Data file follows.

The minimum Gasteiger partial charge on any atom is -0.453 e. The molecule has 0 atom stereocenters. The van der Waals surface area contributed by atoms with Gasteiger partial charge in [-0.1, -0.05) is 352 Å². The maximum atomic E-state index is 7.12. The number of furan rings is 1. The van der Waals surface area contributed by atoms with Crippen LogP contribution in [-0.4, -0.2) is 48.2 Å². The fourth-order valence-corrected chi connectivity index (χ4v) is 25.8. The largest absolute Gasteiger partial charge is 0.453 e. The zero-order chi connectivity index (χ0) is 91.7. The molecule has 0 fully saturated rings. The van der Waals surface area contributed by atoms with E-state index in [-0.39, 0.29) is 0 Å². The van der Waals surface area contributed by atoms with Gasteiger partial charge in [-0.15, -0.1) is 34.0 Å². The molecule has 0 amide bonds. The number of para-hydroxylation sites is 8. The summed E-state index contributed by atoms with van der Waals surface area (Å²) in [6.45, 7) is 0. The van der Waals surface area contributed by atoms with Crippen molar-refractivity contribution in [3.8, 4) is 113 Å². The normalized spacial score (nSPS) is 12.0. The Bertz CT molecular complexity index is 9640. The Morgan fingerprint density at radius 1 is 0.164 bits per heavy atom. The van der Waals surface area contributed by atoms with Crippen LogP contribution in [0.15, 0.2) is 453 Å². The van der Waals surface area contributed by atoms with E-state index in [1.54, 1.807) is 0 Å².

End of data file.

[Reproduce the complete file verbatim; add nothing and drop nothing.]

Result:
The minimum Gasteiger partial charge on any atom is -0.453 e. The molecule has 0 atom stereocenters. The van der Waals surface area contributed by atoms with Gasteiger partial charge in [-0.1, -0.05) is 352 Å². The maximum atomic E-state index is 7.12. The number of furan rings is 1. The van der Waals surface area contributed by atoms with Crippen LogP contribution in [-0.4, -0.2) is 48.2 Å². The fourth-order valence-corrected chi connectivity index (χ4v) is 25.8. The largest absolute Gasteiger partial charge is 0.453 e. The zero-order chi connectivity index (χ0) is 91.7. The molecule has 0 fully saturated rings. The van der Waals surface area contributed by atoms with E-state index in [-0.39, 0.29) is 0 Å². The van der Waals surface area contributed by atoms with Gasteiger partial charge in [-0.15, -0.1) is 34.0 Å². The molecule has 0 amide bonds. The number of para-hydroxylation sites is 8. The summed E-state index contributed by atoms with van der Waals surface area (Å²) in [6.45, 7) is 0. The van der Waals surface area contributed by atoms with Crippen molar-refractivity contribution in [3.8, 4) is 113 Å². The normalized spacial score (nSPS) is 12.0. The Bertz CT molecular complexity index is 9640. The Morgan fingerprint density at radius 1 is 0.164 bits per heavy atom. The van der Waals surface area contributed by atoms with Crippen LogP contribution in [0.15, 0.2) is 453 Å². The van der Waals surface area contributed by atoms with E-state index in [1.54, 1.807) is 0 Å².